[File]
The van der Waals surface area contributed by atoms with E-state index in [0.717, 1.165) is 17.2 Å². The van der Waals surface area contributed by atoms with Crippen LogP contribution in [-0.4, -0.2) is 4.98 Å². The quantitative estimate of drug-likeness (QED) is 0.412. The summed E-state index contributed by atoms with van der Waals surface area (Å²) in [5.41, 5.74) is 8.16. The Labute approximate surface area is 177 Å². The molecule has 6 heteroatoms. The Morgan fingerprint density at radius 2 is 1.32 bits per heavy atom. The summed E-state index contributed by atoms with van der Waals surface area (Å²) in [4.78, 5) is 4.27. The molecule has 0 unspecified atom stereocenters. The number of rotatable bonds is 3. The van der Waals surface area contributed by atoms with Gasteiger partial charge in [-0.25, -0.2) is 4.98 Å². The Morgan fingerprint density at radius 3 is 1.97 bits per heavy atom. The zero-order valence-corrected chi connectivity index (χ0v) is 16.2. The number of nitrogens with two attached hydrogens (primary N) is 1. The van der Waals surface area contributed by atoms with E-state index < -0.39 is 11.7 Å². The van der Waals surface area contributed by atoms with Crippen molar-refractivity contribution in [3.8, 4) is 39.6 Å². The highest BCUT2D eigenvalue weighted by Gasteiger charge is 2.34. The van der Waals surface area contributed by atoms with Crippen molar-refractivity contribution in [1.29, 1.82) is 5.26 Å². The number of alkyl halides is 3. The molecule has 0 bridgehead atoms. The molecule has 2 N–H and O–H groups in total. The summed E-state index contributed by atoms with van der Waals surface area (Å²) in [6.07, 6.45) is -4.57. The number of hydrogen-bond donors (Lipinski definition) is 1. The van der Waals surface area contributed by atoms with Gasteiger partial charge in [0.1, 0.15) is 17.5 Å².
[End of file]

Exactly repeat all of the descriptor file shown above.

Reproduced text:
The van der Waals surface area contributed by atoms with E-state index in [0.717, 1.165) is 17.2 Å². The van der Waals surface area contributed by atoms with Crippen LogP contribution in [-0.4, -0.2) is 4.98 Å². The quantitative estimate of drug-likeness (QED) is 0.412. The summed E-state index contributed by atoms with van der Waals surface area (Å²) in [5.41, 5.74) is 8.16. The Labute approximate surface area is 177 Å². The molecule has 6 heteroatoms. The Morgan fingerprint density at radius 2 is 1.32 bits per heavy atom. The summed E-state index contributed by atoms with van der Waals surface area (Å²) in [4.78, 5) is 4.27. The molecule has 0 unspecified atom stereocenters. The number of rotatable bonds is 3. The van der Waals surface area contributed by atoms with Gasteiger partial charge in [-0.25, -0.2) is 4.98 Å². The Morgan fingerprint density at radius 3 is 1.97 bits per heavy atom. The zero-order valence-corrected chi connectivity index (χ0v) is 16.2. The number of nitrogens with two attached hydrogens (primary N) is 1. The van der Waals surface area contributed by atoms with E-state index < -0.39 is 11.7 Å². The van der Waals surface area contributed by atoms with Crippen molar-refractivity contribution in [3.8, 4) is 39.6 Å². The highest BCUT2D eigenvalue weighted by Gasteiger charge is 2.34. The van der Waals surface area contributed by atoms with Crippen molar-refractivity contribution in [1.29, 1.82) is 5.26 Å². The number of alkyl halides is 3. The molecule has 0 bridgehead atoms. The molecule has 2 N–H and O–H groups in total. The summed E-state index contributed by atoms with van der Waals surface area (Å²) in [6.07, 6.45) is -4.57. The number of hydrogen-bond donors (Lipinski definition) is 1. The van der Waals surface area contributed by atoms with Gasteiger partial charge in [0.1, 0.15) is 17.5 Å².